Who would have thought that the young footballer in the photo above would be mixing in such illustrious company just a few years later ?
The elite managers of European football got together again this week, and Neil Lennon was amongst their number,which included: Arsène Wenger (Arsenal FC), Neil Lennon (Celtic FC), Antonio Conte (Juventus), Manuel Pellegrini (Manchester City FC), Paulo Fonseca (FC Porto), Carlo Ancelotti (Real Madrid CF), Laurent Blanc (Paris Saint-Germain FC), Jens Keller (FC Schalke 04), Mircea Lucescu (FC Shakhtar Donetsk), Miroslav Djukić (Valencia CF), Murat Yakin (FC Basel 1893), Jorge Jesus (SL Benfica), Rafael Benítez (SSC Napoli), Vladimir Petković (SS Lazio), Kurban Berdyev (FC Rubin Kazan) and André Villas-Boas (Tottenham Hotspur FC).
Not sure about the cardigan though. Cardigans are notoriously bad indicators of someones managerial ability, although formal wear can be equally misleading.
Credit to the huddleboards skidbhoy for that, which is superb.
As ever, in international week, its a bit of a slow news day, which gives us the chance to compare how news is reported in the big world with how it is done in Scotland, which is applying to join it next year.
Same story, two sources;
From the Insurance Times;
” Celtic footballer Emilio Izaguirre has been called to court in Edinburgh on charges of letting fellow footballer Jorge Carlos drive his car without insurance.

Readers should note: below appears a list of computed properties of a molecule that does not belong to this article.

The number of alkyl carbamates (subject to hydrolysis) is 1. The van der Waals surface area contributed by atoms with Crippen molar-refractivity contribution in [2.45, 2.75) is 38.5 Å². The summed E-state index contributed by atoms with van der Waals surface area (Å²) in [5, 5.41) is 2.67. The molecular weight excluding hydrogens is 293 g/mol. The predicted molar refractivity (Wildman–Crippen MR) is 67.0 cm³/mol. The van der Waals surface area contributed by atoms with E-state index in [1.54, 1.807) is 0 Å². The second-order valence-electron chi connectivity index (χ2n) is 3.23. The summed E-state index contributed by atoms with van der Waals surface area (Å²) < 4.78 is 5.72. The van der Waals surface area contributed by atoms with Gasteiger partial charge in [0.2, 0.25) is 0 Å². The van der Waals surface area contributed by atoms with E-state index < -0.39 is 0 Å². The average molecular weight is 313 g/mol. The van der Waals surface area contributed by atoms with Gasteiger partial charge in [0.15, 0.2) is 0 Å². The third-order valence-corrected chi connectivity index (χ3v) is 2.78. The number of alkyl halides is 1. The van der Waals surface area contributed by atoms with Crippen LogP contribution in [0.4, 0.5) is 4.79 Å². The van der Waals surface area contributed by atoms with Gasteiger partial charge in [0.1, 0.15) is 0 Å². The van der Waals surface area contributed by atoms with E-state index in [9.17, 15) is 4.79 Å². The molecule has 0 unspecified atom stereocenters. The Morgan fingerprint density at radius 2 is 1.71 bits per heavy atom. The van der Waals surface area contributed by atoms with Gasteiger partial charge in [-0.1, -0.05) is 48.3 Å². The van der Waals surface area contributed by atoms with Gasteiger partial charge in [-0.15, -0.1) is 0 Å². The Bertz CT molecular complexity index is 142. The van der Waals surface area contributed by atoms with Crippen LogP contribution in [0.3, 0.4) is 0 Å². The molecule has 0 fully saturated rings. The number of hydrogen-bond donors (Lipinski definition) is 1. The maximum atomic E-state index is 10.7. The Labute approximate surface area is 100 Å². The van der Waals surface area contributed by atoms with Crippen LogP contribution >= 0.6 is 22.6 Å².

Izaguirre had been ordered to appear in court on Wednesday but his solicitor told the court the Honduran was currently on international football duty in Mexico. He confirmed that the Crown had approved his absence.
The 27-year-old left-back is maintaining his not-guilty plea and the trial will begin on October 3. ”
And on STVs website, where Izzaguerre has already been tried and convicted, at least according to the headline;
Celtic’s Emilio Izaguirre ‘let uninsured Jorge Claros drive his car’
Celtic defender Emilio Izaguirre has appeared in court accused of allowing fellow Honduran footballer Jorge Claros drive his car without insurance.
Er, no he hasn’t, the article then goes on to contradict itself ;
” The 27-year-old had been ordered to personally appear at court on Wednesday when the case called for an intermediate diet.
However, when the case called, his solicitor Martin Black said Izaguirre was in Mexico at present with his national football team. The Crown had approved his absence, Mr Black told the court.
Izaguirre, he said, was maintaining his not guilty plea and they were prepared for trial on October 3. Mr Black said a Latin American Spanish interpreter would be required. ”
And presumably someone who can understand English to help the STV reporter.
Nothing should surprise us in Scotland anymore, as the press, still apparently afraid of the huge story of corruption , tax dodging, cheating and general all round naughtiness at Ibrox continues to be ignored.
Over in the land that time is trying to forget, John McLelland and Paul Murray, both former directors of First Rangers, ( the one that died ) , have been asked to join the board of Second Rangers ( the one that is dying ) in order to bring peace and tranquility between the warring factions already on the board.